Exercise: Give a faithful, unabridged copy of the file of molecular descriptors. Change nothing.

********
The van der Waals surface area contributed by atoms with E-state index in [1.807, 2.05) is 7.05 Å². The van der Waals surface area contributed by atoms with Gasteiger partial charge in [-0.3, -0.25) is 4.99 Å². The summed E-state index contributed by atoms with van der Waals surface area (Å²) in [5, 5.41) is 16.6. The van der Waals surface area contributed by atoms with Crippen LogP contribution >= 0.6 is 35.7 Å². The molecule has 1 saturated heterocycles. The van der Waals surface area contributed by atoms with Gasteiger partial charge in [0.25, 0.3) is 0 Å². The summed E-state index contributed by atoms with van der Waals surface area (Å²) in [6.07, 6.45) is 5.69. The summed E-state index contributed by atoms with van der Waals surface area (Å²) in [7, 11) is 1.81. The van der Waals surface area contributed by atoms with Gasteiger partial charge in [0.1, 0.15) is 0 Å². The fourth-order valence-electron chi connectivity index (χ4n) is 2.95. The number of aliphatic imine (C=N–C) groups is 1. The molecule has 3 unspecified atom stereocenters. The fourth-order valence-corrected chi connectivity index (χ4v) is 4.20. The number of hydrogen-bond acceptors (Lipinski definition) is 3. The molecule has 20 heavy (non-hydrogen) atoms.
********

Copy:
The van der Waals surface area contributed by atoms with E-state index in [1.807, 2.05) is 7.05 Å². The van der Waals surface area contributed by atoms with Gasteiger partial charge in [-0.3, -0.25) is 4.99 Å². The summed E-state index contributed by atoms with van der Waals surface area (Å²) in [5, 5.41) is 16.6. The van der Waals surface area contributed by atoms with Crippen LogP contribution >= 0.6 is 35.7 Å². The molecule has 1 saturated heterocycles. The van der Waals surface area contributed by atoms with Gasteiger partial charge in [0.25, 0.3) is 0 Å². The summed E-state index contributed by atoms with van der Waals surface area (Å²) in [6.07, 6.45) is 5.69. The summed E-state index contributed by atoms with van der Waals surface area (Å²) in [7, 11) is 1.81. The van der Waals surface area contributed by atoms with Gasteiger partial charge in [0.1, 0.15) is 0 Å². The fourth-order valence-electron chi connectivity index (χ4n) is 2.95. The number of aliphatic imine (C=N–C) groups is 1. The molecule has 3 unspecified atom stereocenters. The fourth-order valence-corrected chi connectivity index (χ4v) is 4.20. The number of hydrogen-bond acceptors (Lipinski definition) is 3. The molecule has 20 heavy (non-hydrogen) atoms.